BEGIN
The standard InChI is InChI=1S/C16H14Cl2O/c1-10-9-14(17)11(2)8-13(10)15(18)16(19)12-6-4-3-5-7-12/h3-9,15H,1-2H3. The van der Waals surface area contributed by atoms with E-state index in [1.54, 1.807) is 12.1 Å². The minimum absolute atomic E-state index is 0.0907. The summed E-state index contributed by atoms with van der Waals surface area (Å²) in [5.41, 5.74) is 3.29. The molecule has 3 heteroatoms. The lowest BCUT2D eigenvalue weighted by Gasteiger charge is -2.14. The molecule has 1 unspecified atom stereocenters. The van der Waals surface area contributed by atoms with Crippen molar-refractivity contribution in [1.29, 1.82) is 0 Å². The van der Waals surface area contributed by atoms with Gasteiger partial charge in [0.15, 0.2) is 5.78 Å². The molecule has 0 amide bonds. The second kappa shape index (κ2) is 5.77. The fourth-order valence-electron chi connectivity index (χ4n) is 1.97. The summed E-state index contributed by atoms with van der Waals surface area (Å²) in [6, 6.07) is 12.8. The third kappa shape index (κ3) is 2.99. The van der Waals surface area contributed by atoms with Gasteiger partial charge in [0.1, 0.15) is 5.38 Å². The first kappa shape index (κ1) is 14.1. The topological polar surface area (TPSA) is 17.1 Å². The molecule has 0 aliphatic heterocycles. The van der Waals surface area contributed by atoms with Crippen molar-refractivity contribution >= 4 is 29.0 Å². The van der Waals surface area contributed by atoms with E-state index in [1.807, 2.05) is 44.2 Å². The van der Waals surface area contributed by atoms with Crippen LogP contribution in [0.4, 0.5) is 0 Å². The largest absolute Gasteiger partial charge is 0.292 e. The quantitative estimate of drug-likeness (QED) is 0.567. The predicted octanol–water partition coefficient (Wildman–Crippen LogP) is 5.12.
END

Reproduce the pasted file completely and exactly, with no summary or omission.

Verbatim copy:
The standard InChI is InChI=1S/C16H14Cl2O/c1-10-9-14(17)11(2)8-13(10)15(18)16(19)12-6-4-3-5-7-12/h3-9,15H,1-2H3. The van der Waals surface area contributed by atoms with E-state index in [1.54, 1.807) is 12.1 Å². The minimum absolute atomic E-state index is 0.0907. The summed E-state index contributed by atoms with van der Waals surface area (Å²) in [5.41, 5.74) is 3.29. The molecule has 3 heteroatoms. The lowest BCUT2D eigenvalue weighted by Gasteiger charge is -2.14. The molecule has 1 unspecified atom stereocenters. The van der Waals surface area contributed by atoms with Crippen molar-refractivity contribution in [1.29, 1.82) is 0 Å². The van der Waals surface area contributed by atoms with Gasteiger partial charge in [0.15, 0.2) is 5.78 Å². The molecule has 0 amide bonds. The second kappa shape index (κ2) is 5.77. The fourth-order valence-electron chi connectivity index (χ4n) is 1.97. The summed E-state index contributed by atoms with van der Waals surface area (Å²) in [6, 6.07) is 12.8. The third kappa shape index (κ3) is 2.99. The van der Waals surface area contributed by atoms with Gasteiger partial charge in [0.1, 0.15) is 5.38 Å². The first kappa shape index (κ1) is 14.1. The topological polar surface area (TPSA) is 17.1 Å². The molecule has 0 aliphatic heterocycles. The van der Waals surface area contributed by atoms with Crippen molar-refractivity contribution >= 4 is 29.0 Å². The van der Waals surface area contributed by atoms with E-state index in [1.807, 2.05) is 44.2 Å². The van der Waals surface area contributed by atoms with Crippen LogP contribution in [0.4, 0.5) is 0 Å². The largest absolute Gasteiger partial charge is 0.292 e. The quantitative estimate of drug-likeness (QED) is 0.567. The predicted octanol–water partition coefficient (Wildman–Crippen LogP) is 5.12.